Toybox combines the most common Linux command line utilities together into a single BSD-licensed executable. It's simple, small, fast, and reasonably standards-compliant (POSIX-2008 and LSB 4.1).
Toybox's 1.0 release goal is to turn generic Android into a development environment capable of compiling Linux From Scratch. A tiny system built from just toybox, linux, a C library, and a C compiler (such as LLVM or gcc 4.2.1+binutils 2.17) should be able to rebuild itself from source code without needing any other packages.
The current list of commands implemented by toybox is on the status page, which is updated each release. There is also roadmap listing all planned commands for the 1.0 release.
In general, configuring toybox for "defconfig" enables all the commands compete enough to be useful. Configuring "allyesconfig" enables partially implemented commands as well, along with debugging features.
Several toybox commands can do things other vesions can't. For example the toybox "df" isn't confused by initramfs the way other df implementations are. (If initramfs is visible, df shows it like any other mount point.)
The Toybox Shell (toysh) aims to be a reasonable bash replacement. It implements the "sh" and "toysh" commands, plus the built-in commands "cd" and "exit". This is the largest single sub-project in toybox.
The following additional commands may be built into the shell (but not as separate executables): cd, exit, if, while, for, function, fg, bg, jobs, source, alias, export, set, unset, read, trap, and exec. (Note: not done yet.)
The toybox todo list mentions many potential commands which may be added to this project. (Whether that file is readable by anybody but the project's maintainer is open to debate.) The roadmap wiki in the nav bar has a more human readable version.
The criteria for a toybox 1.0 release is that a system built from just the Linux kernel, toybox, C library (such as uClibc), and a compiler (such as tinycc) can rebuild itself from source code.
Most commands are implemented according to The Single Unix Specification version 4 where applicable. This does not mean that Toybox is implementing every SUSv4 utility: some such as SCCS and ed are obsolete, while others such as c99 are outside the scope of the project. Toybox also isn't implementing full internationalization support: it should be 8-bit clean and handle UTF-8, but otherwise we leave this to X11 and higher layers. And some things (like $CDPATH support in "cd") await a good explanation of why to bother with them. (The standard provides an important frame of reference, but is not infallable set of commandments to be blindly obeyed.)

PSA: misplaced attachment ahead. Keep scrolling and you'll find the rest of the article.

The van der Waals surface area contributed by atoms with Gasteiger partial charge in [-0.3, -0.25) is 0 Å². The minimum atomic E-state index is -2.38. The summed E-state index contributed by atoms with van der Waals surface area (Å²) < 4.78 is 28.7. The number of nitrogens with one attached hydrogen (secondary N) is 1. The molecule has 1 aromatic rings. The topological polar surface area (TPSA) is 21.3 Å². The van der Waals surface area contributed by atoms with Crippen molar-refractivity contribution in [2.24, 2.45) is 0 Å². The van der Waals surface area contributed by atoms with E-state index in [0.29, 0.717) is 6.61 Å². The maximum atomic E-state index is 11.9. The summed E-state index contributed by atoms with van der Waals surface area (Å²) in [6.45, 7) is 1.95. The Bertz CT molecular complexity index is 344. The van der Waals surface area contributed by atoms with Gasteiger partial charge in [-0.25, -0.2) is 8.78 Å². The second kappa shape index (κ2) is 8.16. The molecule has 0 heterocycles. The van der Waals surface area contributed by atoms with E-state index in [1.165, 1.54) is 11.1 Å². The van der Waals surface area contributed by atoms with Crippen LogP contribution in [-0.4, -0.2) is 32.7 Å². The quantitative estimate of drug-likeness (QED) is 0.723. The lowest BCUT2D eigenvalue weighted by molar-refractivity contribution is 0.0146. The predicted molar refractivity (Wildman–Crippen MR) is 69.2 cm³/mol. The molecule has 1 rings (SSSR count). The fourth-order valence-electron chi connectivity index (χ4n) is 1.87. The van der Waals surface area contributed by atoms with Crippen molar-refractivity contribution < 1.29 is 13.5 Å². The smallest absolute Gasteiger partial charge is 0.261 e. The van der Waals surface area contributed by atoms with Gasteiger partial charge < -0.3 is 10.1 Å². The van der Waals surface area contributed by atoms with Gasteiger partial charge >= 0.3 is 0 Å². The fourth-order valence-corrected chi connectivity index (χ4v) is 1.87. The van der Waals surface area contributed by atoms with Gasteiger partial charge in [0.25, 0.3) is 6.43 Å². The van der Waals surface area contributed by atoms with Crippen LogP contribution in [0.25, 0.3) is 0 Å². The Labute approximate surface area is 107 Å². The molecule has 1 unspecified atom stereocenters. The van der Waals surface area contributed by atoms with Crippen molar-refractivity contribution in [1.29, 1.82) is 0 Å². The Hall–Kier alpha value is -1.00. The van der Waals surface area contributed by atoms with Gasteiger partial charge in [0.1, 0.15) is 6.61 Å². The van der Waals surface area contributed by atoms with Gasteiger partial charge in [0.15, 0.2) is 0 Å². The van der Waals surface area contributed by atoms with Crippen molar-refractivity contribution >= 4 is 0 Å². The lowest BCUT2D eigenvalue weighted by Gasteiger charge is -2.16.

The other major sources of commands are the Linux man pages, and testing the behavior of existing commands (although not generally looking at their source code), including the commands in Android's toolbox. SUSv4 does not include many basic commands such as "mount", "init", and "mke2fs", which are kind of nice to have.
This project is maintained as a mercurial archive. To get a copy of the current development version, either use mercurial (hg clone http://landley.net/hg/toybox) or click on one of the zip/gz/bz2 links at the top of the mercurial archive browser page to get an archive of the appropriate version. Click tags to see all the tagged release versions ("tip" is the current development version).
The maintainer's development log and the project's mailing list are also good ways to track what's going on with the project.
It's carefully stacked soda cans. Specifically, it's a bunch of the original "Coke Zero" and "Pepsi One" cans, circa 2006, stacked to spell out the binary values of the ascii string "Toybox", with null terminator at the bottom. (The big picture's on it's side because the camera was held sideways to get a better shot.)
No, it's not photoshopped, I actually had these cans until a coworker who Totally Did Not Get It tm threw them out one day after I'd gone home, thinking they were recycling. (I still have two of each kind, but Pepsi One seems discontinued and Coke Zero switched its can color from black to grey, presumably in celebration. It was fun while it lasted...)